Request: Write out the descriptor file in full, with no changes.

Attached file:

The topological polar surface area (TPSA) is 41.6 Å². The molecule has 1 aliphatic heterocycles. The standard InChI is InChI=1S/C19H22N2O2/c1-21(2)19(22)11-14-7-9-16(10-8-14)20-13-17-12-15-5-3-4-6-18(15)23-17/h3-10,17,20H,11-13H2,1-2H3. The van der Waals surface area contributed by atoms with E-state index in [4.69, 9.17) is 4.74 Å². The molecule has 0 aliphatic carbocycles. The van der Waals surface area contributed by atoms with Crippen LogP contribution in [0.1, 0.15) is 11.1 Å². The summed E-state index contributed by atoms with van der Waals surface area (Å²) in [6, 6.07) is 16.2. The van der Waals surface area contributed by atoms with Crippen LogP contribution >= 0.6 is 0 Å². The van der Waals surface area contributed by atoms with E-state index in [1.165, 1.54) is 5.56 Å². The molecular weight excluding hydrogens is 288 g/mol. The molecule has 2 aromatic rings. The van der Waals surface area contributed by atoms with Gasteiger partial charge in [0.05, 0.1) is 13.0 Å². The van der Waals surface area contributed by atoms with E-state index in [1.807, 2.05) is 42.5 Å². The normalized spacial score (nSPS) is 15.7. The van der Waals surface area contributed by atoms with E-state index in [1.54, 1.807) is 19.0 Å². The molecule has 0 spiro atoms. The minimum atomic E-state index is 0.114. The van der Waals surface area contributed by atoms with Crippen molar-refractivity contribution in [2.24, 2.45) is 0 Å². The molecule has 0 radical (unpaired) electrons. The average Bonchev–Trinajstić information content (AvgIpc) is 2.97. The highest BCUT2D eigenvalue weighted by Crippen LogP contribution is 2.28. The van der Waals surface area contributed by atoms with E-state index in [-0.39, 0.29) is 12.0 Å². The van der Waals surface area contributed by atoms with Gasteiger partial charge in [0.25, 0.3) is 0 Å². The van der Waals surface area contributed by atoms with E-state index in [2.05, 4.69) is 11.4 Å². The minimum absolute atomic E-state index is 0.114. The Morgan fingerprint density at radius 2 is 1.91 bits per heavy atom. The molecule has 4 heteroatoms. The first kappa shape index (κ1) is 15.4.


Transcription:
The topological polar surface area (TPSA) is 41.6 Å². The molecule has 1 aliphatic heterocycles. The standard InChI is InChI=1S/C19H22N2O2/c1-21(2)19(22)11-14-7-9-16(10-8-14)20-13-17-12-15-5-3-4-6-18(15)23-17/h3-10,17,20H,11-13H2,1-2H3. The van der Waals surface area contributed by atoms with E-state index in [4.69, 9.17) is 4.74 Å². The molecule has 0 aliphatic carbocycles. The van der Waals surface area contributed by atoms with Crippen LogP contribution in [0.1, 0.15) is 11.1 Å². The summed E-state index contributed by atoms with van der Waals surface area (Å²) in [6, 6.07) is 16.2. The van der Waals surface area contributed by atoms with Crippen LogP contribution >= 0.6 is 0 Å². The van der Waals surface area contributed by atoms with E-state index in [1.165, 1.54) is 5.56 Å². The molecular weight excluding hydrogens is 288 g/mol. The molecule has 2 aromatic rings. The van der Waals surface area contributed by atoms with Gasteiger partial charge in [0.05, 0.1) is 13.0 Å². The van der Waals surface area contributed by atoms with E-state index in [1.807, 2.05) is 42.5 Å². The normalized spacial score (nSPS) is 15.7. The van der Waals surface area contributed by atoms with E-state index in [1.54, 1.807) is 19.0 Å². The molecule has 0 spiro atoms. The minimum atomic E-state index is 0.114. The van der Waals surface area contributed by atoms with Crippen molar-refractivity contribution in [2.24, 2.45) is 0 Å². The molecule has 0 radical (unpaired) electrons. The average Bonchev–Trinajstić information content (AvgIpc) is 2.97. The highest BCUT2D eigenvalue weighted by Crippen LogP contribution is 2.28. The van der Waals surface area contributed by atoms with E-state index in [-0.39, 0.29) is 12.0 Å². The van der Waals surface area contributed by atoms with Gasteiger partial charge in [0.25, 0.3) is 0 Å². The van der Waals surface area contributed by atoms with E-state index in [2.05, 4.69) is 11.4 Å². The minimum absolute atomic E-state index is 0.114. The Morgan fingerprint density at radius 2 is 1.91 bits per heavy atom. The molecule has 4 heteroatoms. The first kappa shape index (κ1) is 15.4.